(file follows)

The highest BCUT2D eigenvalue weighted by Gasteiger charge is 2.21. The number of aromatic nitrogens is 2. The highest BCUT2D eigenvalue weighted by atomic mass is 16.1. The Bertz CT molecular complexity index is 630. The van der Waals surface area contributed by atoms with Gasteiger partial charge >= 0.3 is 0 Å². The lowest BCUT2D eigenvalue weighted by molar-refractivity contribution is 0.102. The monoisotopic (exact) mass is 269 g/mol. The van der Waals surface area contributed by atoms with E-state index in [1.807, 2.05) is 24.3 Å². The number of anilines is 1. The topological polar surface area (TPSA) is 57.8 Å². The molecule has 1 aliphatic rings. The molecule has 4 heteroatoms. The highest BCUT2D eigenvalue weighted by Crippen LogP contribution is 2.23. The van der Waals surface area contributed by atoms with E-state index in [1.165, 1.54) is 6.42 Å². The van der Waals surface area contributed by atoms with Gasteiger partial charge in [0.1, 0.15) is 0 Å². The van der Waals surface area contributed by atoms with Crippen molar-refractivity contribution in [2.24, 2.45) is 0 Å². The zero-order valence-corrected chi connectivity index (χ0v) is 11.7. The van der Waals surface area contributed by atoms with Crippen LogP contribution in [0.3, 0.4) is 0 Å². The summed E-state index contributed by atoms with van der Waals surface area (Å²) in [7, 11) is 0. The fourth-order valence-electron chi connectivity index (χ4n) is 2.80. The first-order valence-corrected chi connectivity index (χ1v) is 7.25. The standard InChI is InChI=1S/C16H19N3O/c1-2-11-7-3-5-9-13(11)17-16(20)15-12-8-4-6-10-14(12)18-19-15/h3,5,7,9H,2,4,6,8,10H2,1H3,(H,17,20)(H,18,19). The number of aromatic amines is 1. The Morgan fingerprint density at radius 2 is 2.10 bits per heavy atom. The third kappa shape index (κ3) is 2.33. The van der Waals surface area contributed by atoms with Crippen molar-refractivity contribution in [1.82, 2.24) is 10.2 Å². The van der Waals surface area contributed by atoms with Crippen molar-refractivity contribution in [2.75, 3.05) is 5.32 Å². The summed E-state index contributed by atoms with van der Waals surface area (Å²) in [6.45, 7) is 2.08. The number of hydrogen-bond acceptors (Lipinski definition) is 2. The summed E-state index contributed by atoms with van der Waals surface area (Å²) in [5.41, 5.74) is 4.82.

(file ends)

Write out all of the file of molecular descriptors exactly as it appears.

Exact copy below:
The highest BCUT2D eigenvalue weighted by Gasteiger charge is 2.21. The number of aromatic nitrogens is 2. The highest BCUT2D eigenvalue weighted by atomic mass is 16.1. The Bertz CT molecular complexity index is 630. The van der Waals surface area contributed by atoms with Gasteiger partial charge >= 0.3 is 0 Å². The lowest BCUT2D eigenvalue weighted by molar-refractivity contribution is 0.102. The monoisotopic (exact) mass is 269 g/mol. The van der Waals surface area contributed by atoms with E-state index in [1.807, 2.05) is 24.3 Å². The number of anilines is 1. The topological polar surface area (TPSA) is 57.8 Å². The molecule has 1 aliphatic rings. The molecule has 4 heteroatoms. The highest BCUT2D eigenvalue weighted by Crippen LogP contribution is 2.23. The van der Waals surface area contributed by atoms with E-state index in [1.165, 1.54) is 6.42 Å². The van der Waals surface area contributed by atoms with Gasteiger partial charge in [0.1, 0.15) is 0 Å². The van der Waals surface area contributed by atoms with Crippen molar-refractivity contribution in [2.24, 2.45) is 0 Å². The zero-order valence-corrected chi connectivity index (χ0v) is 11.7. The van der Waals surface area contributed by atoms with Crippen LogP contribution in [0.3, 0.4) is 0 Å². The summed E-state index contributed by atoms with van der Waals surface area (Å²) in [7, 11) is 0. The fourth-order valence-electron chi connectivity index (χ4n) is 2.80. The first-order valence-corrected chi connectivity index (χ1v) is 7.25. The standard InChI is InChI=1S/C16H19N3O/c1-2-11-7-3-5-9-13(11)17-16(20)15-12-8-4-6-10-14(12)18-19-15/h3,5,7,9H,2,4,6,8,10H2,1H3,(H,17,20)(H,18,19). The number of aromatic amines is 1. The Morgan fingerprint density at radius 2 is 2.10 bits per heavy atom. The third kappa shape index (κ3) is 2.33. The van der Waals surface area contributed by atoms with Crippen molar-refractivity contribution in [1.82, 2.24) is 10.2 Å². The van der Waals surface area contributed by atoms with Crippen molar-refractivity contribution in [2.75, 3.05) is 5.32 Å². The summed E-state index contributed by atoms with van der Waals surface area (Å²) in [6.45, 7) is 2.08. The number of hydrogen-bond acceptors (Lipinski definition) is 2. The summed E-state index contributed by atoms with van der Waals surface area (Å²) in [5.41, 5.74) is 4.82.